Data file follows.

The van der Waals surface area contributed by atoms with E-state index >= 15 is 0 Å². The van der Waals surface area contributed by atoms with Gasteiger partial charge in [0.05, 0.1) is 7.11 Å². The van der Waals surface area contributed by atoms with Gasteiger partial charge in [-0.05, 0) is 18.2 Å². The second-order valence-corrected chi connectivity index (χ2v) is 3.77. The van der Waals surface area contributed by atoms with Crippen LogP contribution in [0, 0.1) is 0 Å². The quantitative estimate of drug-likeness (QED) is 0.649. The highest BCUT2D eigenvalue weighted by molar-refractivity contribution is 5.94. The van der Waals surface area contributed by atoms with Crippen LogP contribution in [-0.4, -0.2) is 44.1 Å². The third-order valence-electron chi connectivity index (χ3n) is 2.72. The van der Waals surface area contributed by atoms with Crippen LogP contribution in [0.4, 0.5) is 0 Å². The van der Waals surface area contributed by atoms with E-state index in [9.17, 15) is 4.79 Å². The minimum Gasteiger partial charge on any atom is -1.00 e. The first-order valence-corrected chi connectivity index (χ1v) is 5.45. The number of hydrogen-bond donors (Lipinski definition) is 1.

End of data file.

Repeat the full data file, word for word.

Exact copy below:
The van der Waals surface area contributed by atoms with E-state index >= 15 is 0 Å². The van der Waals surface area contributed by atoms with Gasteiger partial charge in [0.05, 0.1) is 7.11 Å². The van der Waals surface area contributed by atoms with Gasteiger partial charge in [-0.05, 0) is 18.2 Å². The second-order valence-corrected chi connectivity index (χ2v) is 3.77. The van der Waals surface area contributed by atoms with Crippen LogP contribution in [0, 0.1) is 0 Å². The quantitative estimate of drug-likeness (QED) is 0.649. The highest BCUT2D eigenvalue weighted by molar-refractivity contribution is 5.94. The van der Waals surface area contributed by atoms with Crippen LogP contribution in [-0.4, -0.2) is 44.1 Å². The third-order valence-electron chi connectivity index (χ3n) is 2.72. The van der Waals surface area contributed by atoms with Crippen LogP contribution in [0.4, 0.5) is 0 Å². The van der Waals surface area contributed by atoms with E-state index in [9.17, 15) is 4.79 Å². The minimum Gasteiger partial charge on any atom is -1.00 e. The first-order valence-corrected chi connectivity index (χ1v) is 5.45. The number of hydrogen-bond donors (Lipinski definition) is 1.